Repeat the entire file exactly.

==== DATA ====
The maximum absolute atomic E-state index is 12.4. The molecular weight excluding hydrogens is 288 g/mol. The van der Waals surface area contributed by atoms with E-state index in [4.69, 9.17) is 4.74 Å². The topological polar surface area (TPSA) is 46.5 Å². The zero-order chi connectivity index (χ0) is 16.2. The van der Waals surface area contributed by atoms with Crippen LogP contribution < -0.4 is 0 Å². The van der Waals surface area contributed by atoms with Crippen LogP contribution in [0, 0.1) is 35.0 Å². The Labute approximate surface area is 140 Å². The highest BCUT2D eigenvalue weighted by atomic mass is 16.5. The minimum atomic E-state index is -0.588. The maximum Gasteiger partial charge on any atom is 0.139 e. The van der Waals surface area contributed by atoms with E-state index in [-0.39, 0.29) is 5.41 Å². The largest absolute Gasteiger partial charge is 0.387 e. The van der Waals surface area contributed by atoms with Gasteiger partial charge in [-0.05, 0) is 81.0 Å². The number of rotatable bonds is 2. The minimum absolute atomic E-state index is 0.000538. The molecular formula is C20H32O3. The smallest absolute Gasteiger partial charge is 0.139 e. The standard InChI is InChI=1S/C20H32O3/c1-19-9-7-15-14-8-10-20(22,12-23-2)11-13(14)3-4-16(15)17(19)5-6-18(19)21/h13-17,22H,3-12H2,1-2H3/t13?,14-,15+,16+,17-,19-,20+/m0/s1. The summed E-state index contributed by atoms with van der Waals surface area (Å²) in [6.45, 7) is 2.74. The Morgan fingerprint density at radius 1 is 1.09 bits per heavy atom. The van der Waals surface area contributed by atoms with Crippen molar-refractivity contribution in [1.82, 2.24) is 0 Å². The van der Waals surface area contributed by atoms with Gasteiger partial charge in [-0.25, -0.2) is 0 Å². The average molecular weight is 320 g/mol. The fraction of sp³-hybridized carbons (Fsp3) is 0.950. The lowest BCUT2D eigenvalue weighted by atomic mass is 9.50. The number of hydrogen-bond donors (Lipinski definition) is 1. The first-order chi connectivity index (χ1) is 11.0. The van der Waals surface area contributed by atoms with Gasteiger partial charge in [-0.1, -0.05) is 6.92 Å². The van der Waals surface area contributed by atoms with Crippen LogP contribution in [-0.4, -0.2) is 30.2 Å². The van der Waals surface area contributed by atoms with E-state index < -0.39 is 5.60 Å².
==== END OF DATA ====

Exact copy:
The maximum absolute atomic E-state index is 12.4. The molecular weight excluding hydrogens is 288 g/mol. The van der Waals surface area contributed by atoms with E-state index in [4.69, 9.17) is 4.74 Å². The topological polar surface area (TPSA) is 46.5 Å². The zero-order chi connectivity index (χ0) is 16.2. The van der Waals surface area contributed by atoms with Crippen LogP contribution < -0.4 is 0 Å². The van der Waals surface area contributed by atoms with Crippen LogP contribution in [0, 0.1) is 35.0 Å². The Labute approximate surface area is 140 Å². The highest BCUT2D eigenvalue weighted by atomic mass is 16.5. The minimum atomic E-state index is -0.588. The maximum Gasteiger partial charge on any atom is 0.139 e. The van der Waals surface area contributed by atoms with E-state index in [-0.39, 0.29) is 5.41 Å². The largest absolute Gasteiger partial charge is 0.387 e. The van der Waals surface area contributed by atoms with Gasteiger partial charge in [-0.05, 0) is 81.0 Å². The number of rotatable bonds is 2. The minimum absolute atomic E-state index is 0.000538. The molecular formula is C20H32O3. The smallest absolute Gasteiger partial charge is 0.139 e. The standard InChI is InChI=1S/C20H32O3/c1-19-9-7-15-14-8-10-20(22,12-23-2)11-13(14)3-4-16(15)17(19)5-6-18(19)21/h13-17,22H,3-12H2,1-2H3/t13?,14-,15+,16+,17-,19-,20+/m0/s1. The summed E-state index contributed by atoms with van der Waals surface area (Å²) in [6.45, 7) is 2.74. The Morgan fingerprint density at radius 1 is 1.09 bits per heavy atom. The van der Waals surface area contributed by atoms with Crippen molar-refractivity contribution in [1.82, 2.24) is 0 Å². The van der Waals surface area contributed by atoms with Gasteiger partial charge in [-0.25, -0.2) is 0 Å². The average molecular weight is 320 g/mol. The fraction of sp³-hybridized carbons (Fsp3) is 0.950. The lowest BCUT2D eigenvalue weighted by atomic mass is 9.50. The number of hydrogen-bond donors (Lipinski definition) is 1. The first-order chi connectivity index (χ1) is 11.0. The van der Waals surface area contributed by atoms with Gasteiger partial charge in [-0.1, -0.05) is 6.92 Å². The van der Waals surface area contributed by atoms with Crippen LogP contribution in [-0.4, -0.2) is 30.2 Å². The van der Waals surface area contributed by atoms with E-state index < -0.39 is 5.60 Å².